Mr. Galloway: To ask the Minister of State, Department for Business, Innovation and Skills how many of those released from prison who (a) achieved and (b) did not achieve a degree whilst in prison re-offended within two years of their release in each year from 2000 to 2006. 
Mr. Letwin: To ask the Minister of State, Department for Business, Innovation and Skills what recent assessment he has made of the level of service provided by Royal Mail to customers in rural areas; and if he will make a statement. 
Mr. McFadden: Postcomm, the industry regulator, monitors Royal Mail's quality of service performance in all postcode areas on a quarterly basis. Postcomm also commissions an annual survey of residential and SME customers, which involves asking questions of customers in rural and deep rural areas about their use of mail services and how satisfied they are as senders and recipients of mail.
The total sample gave Royal Mail a mean score of 8.02. A breakdown of the sample showed that deep rural customers gave Royal Mail a higher mean score of 8.47. More information can be found on Postcomm's website:
Daniel Kawczynski: To ask the Minister of State, Department for Business, Innovation and Skills how many people in his Department work (a) full-time and (b) part-time on matters related to preventing violent extremism in universities. 
Mr. Lammy: There is one official in the Department for Business, Innovation and Skills who works full-time on matters relating to preventing violent extremism in universities, two who work part-time, and other officials who provide advice and guidance on specific areas of the higher education sector.
To ask the Secretary of State for Health how many (a) people (b) under 18-year-olds, (c) under 16-year-olds and (d) under 12-year-olds (i) attended
and (ii) were admitted via accident and emergency departments for excessive consumption of alcohol in each year since 1997-98. 
Gillian Merron: The information for alcohol-related attendances at accident and emergency departments is not collected centrally. However, information on alcohol-related hospital admissions is collected centrally. The following table shows numbers of admissions rather than individuals.
Information on alcohol-related hospital admissions is only available for the years 2002-03 to 2007-08 and we have provided figures for all alcohol-related hospital admissions for those aged 16 and over.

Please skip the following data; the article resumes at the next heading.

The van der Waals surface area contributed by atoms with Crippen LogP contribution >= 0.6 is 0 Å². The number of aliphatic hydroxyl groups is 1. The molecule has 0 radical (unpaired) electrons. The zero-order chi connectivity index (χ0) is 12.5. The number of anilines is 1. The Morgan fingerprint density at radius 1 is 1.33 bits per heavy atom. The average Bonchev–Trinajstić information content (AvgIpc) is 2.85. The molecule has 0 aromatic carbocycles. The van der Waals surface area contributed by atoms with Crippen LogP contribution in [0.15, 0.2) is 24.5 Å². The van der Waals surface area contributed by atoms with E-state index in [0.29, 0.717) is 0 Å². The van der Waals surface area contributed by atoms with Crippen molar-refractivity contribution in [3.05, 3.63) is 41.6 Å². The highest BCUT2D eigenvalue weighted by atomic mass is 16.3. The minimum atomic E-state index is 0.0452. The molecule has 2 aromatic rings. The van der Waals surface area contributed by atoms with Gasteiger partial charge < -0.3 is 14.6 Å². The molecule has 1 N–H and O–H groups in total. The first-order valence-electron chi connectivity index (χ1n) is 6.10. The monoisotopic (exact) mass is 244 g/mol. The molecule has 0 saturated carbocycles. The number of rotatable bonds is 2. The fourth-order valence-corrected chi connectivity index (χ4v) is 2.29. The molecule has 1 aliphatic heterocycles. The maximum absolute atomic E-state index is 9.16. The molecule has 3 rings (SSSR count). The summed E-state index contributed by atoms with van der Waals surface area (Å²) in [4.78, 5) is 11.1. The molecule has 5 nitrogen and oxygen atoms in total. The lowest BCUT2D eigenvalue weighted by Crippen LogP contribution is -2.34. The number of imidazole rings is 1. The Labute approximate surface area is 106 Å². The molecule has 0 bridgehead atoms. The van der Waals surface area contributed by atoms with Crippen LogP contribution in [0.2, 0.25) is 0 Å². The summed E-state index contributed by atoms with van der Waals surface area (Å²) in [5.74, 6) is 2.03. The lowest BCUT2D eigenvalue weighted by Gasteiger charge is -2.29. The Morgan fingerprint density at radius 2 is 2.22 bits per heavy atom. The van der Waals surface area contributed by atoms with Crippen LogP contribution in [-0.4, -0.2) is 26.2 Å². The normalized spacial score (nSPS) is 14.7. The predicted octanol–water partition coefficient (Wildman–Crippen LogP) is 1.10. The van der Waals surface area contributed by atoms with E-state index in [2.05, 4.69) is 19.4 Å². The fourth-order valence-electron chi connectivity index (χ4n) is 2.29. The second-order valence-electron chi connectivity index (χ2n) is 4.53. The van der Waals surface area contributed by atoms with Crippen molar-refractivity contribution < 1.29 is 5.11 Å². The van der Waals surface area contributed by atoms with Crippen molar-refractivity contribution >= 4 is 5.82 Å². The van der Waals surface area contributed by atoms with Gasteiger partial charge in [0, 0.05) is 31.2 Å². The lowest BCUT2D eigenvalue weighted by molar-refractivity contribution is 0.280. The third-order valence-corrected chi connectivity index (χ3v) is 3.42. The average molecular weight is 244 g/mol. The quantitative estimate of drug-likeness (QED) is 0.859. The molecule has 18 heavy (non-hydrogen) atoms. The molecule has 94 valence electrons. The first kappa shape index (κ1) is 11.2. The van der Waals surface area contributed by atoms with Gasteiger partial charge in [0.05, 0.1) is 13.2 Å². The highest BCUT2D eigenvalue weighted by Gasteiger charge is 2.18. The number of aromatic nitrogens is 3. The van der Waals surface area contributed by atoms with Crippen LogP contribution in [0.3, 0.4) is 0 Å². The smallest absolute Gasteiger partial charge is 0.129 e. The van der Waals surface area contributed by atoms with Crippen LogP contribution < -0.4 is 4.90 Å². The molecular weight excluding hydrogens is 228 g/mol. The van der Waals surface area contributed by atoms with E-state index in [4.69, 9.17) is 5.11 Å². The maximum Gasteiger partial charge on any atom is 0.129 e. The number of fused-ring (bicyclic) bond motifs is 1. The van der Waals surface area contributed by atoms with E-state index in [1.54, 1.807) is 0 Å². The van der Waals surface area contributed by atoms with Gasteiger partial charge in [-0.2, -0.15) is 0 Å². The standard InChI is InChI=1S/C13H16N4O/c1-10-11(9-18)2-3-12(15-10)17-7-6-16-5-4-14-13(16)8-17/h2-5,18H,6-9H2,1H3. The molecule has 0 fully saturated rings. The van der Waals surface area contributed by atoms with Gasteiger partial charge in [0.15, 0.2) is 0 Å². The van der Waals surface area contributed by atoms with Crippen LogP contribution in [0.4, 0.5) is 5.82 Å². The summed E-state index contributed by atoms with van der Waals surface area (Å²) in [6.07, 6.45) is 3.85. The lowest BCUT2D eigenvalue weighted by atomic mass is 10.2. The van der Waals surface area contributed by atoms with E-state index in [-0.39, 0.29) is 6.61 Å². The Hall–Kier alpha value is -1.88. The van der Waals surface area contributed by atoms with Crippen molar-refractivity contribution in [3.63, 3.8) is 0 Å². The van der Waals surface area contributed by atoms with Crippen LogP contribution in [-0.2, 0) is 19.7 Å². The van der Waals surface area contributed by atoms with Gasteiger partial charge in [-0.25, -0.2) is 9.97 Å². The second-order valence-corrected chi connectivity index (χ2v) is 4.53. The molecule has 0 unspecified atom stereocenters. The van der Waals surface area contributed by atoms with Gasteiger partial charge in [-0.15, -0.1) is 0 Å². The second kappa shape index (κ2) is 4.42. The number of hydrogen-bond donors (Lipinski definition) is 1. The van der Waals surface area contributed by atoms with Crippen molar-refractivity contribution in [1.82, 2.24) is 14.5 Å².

|Number of finished alcohol-related admissions of patients via accident and emergency (A&E)|
1. Includes activity in English NHS hospitals and English NHS commissioned activity in the independent sector.
2. Alcohol-related admissions
The number of alcohol-related admissions is based on the methodology developed by the North West Public Health Observatory. Figures for under 16s only include admissions where one or more of the following alcohol-specific conditions were listed:
Alcoholic cardiomyopathy (I42.6)
Alcoholic gastritis (K29.2)
Alcoholic liver disease (K70)
Alcoholic myopathy (G72.1)
Alcoholic polyneuropathy (G62.1)
Alcohol-induced pseudo-Cushings syndrome (E24.4)
Chronic pancreatitis (alcohol induced) (K86.0)
Degeneration of nervous system due to alcohol (G31.2)
Mental and behavioural disorders due to use of alcohol (F10)
Accidental poisoning by and exposure to alcohol (X45)
Ethanol poisoning (T51.0)
Methanol poisoning (T51.1)
Toxic effect of alcohol, unspecified (T51.9)
3. Number of episodes in which the patient had an alcohol-related primary or secondary diagnosis
These figures represent the number of episodes where an alcohol-related diagnosis was recorded in any of the 20 (14 from 2002-03 to 2006-07 and seven prior to 2002-03) primary and secondary diagnosis fields in a Hospital Episode Statistics (HES) record. Each episode is only counted once in each count, even if an alcohol-related diagnosis is recorded in more than one diagnosis field of the record.
4. Ungrossed data
Figures have not been adjusted for shortfalls in data (i.e. the data are ungrossed).
5. Finished admission episodes
A finished admission episode is the first period of inpatient care under one consultant within one health care provider. Finished admission episodes are counted against the year in which the admission episode finishes. Admissions do not represent the number of inpatients, as a person may have more than one admission within the year.
6. Data quality
HES are compiled from data sent by more than 300 NHS trusts and primary care trusts (PCTs) in England. Data are also received from a number of independent sector organisations for activity commissioned by the English NHS. The NHS Information Centre for health and social care liaises closely with these organisations to encourage submission of complete and valid data and seeks to minimise inaccuracies and the effect of missing and invalid data via HES processes. While this brings about improvement over time, some shortcomings remain.
7. Assessing growth through time
HES figures are available from 1989-90 onwards. The quality and coverage of the data have improved over time. These improvements in information submitted by the NHS have been particularly marked in the earlier years and need to be borne in mind when analysing time series. Some of the increase in figures for later years (particularly 2006-07 onwards) may be due to the improvement in the coverage of independent sector activity.
Changes in NHS practice also need to be borne in mind when analysing time series. For example, a number of procedures may now be undertaken in outpatient settings and may no longer be accounted for in the HES data. This may account for any reductions in activity over time.
8. Assignment of Episodes to Years
Years are assigned by the end of the first period of care in a patients hospital stay.
Hospital Episode Statistics (HES), The NHS Information Centre for health and social care.